Simon daughter questions using father's estate to pay donations

March 2, 2010

Melvin Simon’s daughter Deborah suggests in court papers that her stepmother Bren is trying to pawn off to her late husband’s estate responsibility for millions of dollars in charitable contributions that should be paid by Bren-affiliated foundations and trusts.

The dispute surfaced after attorneys for Bren, who oversees a trust holding Melvin’s assets, sought court guidance last month on whether the estate should fulfill major charitable pledges while a legal fight over the fortune continues.

Bren’s filing lists pledges to Indiana University, Riley Children’s Foundation, St. Vincent Foundation and the Indianapolis Museum of Art.

In a Feb. 26 response, attorneys for Deborah favor going ahead and paying this year’s charitable commitments that are the responsibility of the estate. But they say the St. Vincent and IMA pledges are not.

Court records show that in March 2007, Melvin and Bren, as co-trustees of the Joshua Max Simon Foundation, pledged a total of $2.4 million—$400,000 annually for six years—to complete and furnish the St. Vincent Primary Care Center on 86th Street. The center was renamed in honor of the couple’s deceased son.

A month later, the couple pledged $10 million to the IMA to endow the museum’s director and CEO. Court records say $5 million was to come from the Melvin and Bren Simon Charitable Foundation No. 1, with $500,000 paid annually for 10 years. The other half was to be paid from a Bren Simon trust after her death.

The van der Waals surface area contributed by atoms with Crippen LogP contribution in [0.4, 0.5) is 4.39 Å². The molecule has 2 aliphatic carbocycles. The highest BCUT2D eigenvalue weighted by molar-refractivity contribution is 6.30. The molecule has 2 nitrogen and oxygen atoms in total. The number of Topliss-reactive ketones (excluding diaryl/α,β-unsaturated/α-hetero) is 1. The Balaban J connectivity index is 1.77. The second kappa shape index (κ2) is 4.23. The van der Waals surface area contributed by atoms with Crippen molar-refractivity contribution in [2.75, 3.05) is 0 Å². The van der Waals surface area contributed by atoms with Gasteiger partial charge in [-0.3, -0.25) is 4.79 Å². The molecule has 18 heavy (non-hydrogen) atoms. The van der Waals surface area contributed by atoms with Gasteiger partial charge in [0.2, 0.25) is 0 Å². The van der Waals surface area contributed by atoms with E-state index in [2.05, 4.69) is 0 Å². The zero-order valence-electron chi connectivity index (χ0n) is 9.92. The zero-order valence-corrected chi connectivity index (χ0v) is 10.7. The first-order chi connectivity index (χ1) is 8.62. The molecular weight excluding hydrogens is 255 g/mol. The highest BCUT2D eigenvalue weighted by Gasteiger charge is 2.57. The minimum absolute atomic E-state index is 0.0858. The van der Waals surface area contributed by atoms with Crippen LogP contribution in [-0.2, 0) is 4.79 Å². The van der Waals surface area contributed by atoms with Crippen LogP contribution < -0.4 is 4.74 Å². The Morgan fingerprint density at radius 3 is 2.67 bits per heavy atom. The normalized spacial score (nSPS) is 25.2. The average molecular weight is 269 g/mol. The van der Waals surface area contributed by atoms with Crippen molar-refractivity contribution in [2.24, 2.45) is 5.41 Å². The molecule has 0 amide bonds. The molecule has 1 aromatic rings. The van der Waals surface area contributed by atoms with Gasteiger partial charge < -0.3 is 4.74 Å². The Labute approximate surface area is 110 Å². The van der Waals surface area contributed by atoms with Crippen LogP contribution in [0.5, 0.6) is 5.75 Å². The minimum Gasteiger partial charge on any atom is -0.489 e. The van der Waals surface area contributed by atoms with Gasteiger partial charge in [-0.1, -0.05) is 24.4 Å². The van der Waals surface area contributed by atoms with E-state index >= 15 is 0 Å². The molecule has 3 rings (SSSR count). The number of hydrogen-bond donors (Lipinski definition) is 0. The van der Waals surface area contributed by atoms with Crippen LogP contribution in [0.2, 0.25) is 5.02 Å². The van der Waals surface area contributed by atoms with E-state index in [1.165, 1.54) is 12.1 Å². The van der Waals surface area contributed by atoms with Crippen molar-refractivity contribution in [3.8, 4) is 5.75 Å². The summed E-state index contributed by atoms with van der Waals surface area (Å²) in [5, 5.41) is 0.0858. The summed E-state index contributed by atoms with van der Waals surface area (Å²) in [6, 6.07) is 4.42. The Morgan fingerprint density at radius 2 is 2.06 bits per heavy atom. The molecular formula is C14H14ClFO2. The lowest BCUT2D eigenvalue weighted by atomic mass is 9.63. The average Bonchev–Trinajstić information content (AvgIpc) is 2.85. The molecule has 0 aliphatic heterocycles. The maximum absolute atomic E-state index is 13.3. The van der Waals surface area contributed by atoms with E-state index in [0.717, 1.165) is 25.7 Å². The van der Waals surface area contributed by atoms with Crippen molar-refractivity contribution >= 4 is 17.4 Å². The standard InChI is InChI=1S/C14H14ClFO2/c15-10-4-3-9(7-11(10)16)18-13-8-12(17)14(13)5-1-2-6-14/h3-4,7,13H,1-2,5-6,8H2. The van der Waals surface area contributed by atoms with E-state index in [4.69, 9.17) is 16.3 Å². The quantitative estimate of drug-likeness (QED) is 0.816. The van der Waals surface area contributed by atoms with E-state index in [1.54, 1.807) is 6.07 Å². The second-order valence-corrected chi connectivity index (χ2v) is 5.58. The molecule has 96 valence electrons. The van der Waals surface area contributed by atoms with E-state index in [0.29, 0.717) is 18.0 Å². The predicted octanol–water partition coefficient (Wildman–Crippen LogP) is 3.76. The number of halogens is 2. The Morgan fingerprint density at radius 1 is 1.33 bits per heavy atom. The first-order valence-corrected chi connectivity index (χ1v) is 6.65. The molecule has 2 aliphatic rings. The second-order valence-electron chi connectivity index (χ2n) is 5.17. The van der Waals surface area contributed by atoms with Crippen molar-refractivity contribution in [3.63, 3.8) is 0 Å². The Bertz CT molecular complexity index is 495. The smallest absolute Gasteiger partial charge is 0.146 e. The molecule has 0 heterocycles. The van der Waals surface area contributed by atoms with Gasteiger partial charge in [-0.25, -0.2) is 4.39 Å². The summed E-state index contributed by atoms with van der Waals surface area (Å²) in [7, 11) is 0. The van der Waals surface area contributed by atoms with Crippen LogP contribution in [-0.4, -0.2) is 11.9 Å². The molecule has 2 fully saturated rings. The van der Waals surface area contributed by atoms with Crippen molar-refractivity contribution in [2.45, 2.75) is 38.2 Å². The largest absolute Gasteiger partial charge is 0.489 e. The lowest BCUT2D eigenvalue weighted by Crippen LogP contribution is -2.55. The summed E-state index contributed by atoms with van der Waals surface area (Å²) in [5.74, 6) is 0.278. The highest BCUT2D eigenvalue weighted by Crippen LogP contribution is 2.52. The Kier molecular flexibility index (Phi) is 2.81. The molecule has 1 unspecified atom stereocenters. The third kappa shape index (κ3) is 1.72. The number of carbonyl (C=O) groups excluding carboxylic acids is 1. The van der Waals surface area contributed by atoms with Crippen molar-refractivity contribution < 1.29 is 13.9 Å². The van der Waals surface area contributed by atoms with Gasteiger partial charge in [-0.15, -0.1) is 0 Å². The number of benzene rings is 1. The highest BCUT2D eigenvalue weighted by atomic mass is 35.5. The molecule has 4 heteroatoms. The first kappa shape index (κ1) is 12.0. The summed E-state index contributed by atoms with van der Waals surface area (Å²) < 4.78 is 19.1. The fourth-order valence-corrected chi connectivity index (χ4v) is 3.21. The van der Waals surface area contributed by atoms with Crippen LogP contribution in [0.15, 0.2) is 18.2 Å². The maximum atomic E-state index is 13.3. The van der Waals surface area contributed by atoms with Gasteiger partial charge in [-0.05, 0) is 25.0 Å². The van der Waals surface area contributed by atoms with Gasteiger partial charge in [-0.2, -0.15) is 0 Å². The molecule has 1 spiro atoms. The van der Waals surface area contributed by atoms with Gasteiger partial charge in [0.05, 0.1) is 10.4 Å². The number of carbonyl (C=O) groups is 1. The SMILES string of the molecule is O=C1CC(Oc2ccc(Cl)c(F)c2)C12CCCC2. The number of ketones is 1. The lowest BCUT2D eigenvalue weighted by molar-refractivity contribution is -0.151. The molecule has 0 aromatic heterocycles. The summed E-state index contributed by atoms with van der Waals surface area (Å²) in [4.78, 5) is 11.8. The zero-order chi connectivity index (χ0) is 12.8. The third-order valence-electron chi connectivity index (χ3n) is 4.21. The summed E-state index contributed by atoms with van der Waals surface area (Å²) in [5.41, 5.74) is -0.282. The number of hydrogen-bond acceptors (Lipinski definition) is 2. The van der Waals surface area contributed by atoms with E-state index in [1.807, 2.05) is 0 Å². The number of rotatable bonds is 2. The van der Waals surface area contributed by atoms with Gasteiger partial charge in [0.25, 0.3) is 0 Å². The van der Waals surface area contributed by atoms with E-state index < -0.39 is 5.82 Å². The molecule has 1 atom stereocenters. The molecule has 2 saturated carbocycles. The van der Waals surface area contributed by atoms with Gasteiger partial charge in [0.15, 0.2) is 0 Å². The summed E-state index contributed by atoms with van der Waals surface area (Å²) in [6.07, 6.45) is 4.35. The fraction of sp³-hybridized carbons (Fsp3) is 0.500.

“While it is Deborah’s sincere hope that these foundations and Bren ... satisfy these commitments, Melvin, his estate and [his trust] were not parties to the IMA or St. Vincent agreements,” attorneys for Deborah Simon said in a filing.

“Given their plain language, Deborah does not understand why Bren would put at issue whether these pledge agreements should be satisfied” out of estate assets.

Attorneys for Bren could not be reached for comment.

Bren, 66, and Deborah have been battling in court since January, when Deborah filed litigation contesting changes in the will that Melvin executed in February 2009—seven months before he died at age 82.

The changes boosted the portion of Melvin’s estate going directly to Bren from one-third to one-half. They also wiped out the portion that was to go to Deborah and her two siblings from Melvin’s first marriage—Cynthia Simon-Skjodt and David Simon, the chairman and CEO of Simon Property Group.

Deborah contends Melvin was suffering from dementia and even needed help signing his name. Bren, who married Melvin in 1972, asserts the changes reflected Melvin’s wishes, and he understood what he was doing. She acknowledges he needed help with his signature but attributed that to "Parkinsonian symptoms" affecting his right hand.

The skirmish over charitable gifts is the latest twist in an escalating battle over an estate that could be worth $2 billion.

Melvin, co-founder of Simon Property Group, announced giant donations during the final years of his life.

In December 2006, Melvin and Bren announced they were giving $25 million to IU to create the Melvin and Bren Simon Cancer Center and another $25 million to fund a faculty and research endowment. The agreement stipulates that a Simon foundation pay $4 million a year toward the gifts until Melvin’s death, at which time obligations shift to the estate.

The next year, Simon family members announced $40 million in gifts toward completion of a 10-story inpatient tower at Riley Hospital for Children. A Melvin and Bren Simon foundation committed $5 million, and Melvin agreed to pay another $12.5 million in  eight annual installments of $1.56 million. That agreement also stipulates that the expense becomes part of his estate.


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